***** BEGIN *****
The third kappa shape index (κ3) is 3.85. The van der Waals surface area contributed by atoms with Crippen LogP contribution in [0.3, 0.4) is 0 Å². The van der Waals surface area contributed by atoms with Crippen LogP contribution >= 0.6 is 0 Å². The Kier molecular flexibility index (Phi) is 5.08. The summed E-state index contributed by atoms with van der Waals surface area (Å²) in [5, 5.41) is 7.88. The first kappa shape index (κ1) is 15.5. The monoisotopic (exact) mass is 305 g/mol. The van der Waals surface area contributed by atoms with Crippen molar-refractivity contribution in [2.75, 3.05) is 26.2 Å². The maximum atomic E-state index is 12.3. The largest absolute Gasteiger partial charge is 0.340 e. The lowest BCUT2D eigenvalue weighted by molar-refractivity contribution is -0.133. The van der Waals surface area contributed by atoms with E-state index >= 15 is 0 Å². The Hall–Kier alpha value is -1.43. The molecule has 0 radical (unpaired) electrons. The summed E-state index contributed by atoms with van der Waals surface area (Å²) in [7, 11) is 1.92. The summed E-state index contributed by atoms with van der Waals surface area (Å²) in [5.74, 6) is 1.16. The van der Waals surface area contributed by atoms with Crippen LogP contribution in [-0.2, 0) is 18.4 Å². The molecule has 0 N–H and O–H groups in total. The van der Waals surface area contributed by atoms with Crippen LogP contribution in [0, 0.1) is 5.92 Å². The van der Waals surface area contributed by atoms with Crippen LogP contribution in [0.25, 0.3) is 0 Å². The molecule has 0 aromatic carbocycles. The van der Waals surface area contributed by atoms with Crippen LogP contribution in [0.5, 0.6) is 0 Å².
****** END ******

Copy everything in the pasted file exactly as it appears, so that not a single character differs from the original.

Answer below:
The third kappa shape index (κ3) is 3.85. The van der Waals surface area contributed by atoms with Crippen LogP contribution in [0.3, 0.4) is 0 Å². The van der Waals surface area contributed by atoms with Crippen LogP contribution >= 0.6 is 0 Å². The Kier molecular flexibility index (Phi) is 5.08. The summed E-state index contributed by atoms with van der Waals surface area (Å²) in [5, 5.41) is 7.88. The first kappa shape index (κ1) is 15.5. The monoisotopic (exact) mass is 305 g/mol. The van der Waals surface area contributed by atoms with Crippen molar-refractivity contribution in [2.75, 3.05) is 26.2 Å². The maximum atomic E-state index is 12.3. The largest absolute Gasteiger partial charge is 0.340 e. The lowest BCUT2D eigenvalue weighted by molar-refractivity contribution is -0.133. The van der Waals surface area contributed by atoms with E-state index >= 15 is 0 Å². The Hall–Kier alpha value is -1.43. The molecule has 0 radical (unpaired) electrons. The summed E-state index contributed by atoms with van der Waals surface area (Å²) in [7, 11) is 1.92. The summed E-state index contributed by atoms with van der Waals surface area (Å²) in [5.74, 6) is 1.16. The van der Waals surface area contributed by atoms with Crippen LogP contribution in [-0.2, 0) is 18.4 Å². The molecule has 0 N–H and O–H groups in total. The van der Waals surface area contributed by atoms with Crippen LogP contribution in [0, 0.1) is 5.92 Å². The van der Waals surface area contributed by atoms with Crippen LogP contribution in [0.25, 0.3) is 0 Å². The molecule has 0 aromatic carbocycles. The van der Waals surface area contributed by atoms with Crippen LogP contribution in [0.5, 0.6) is 0 Å².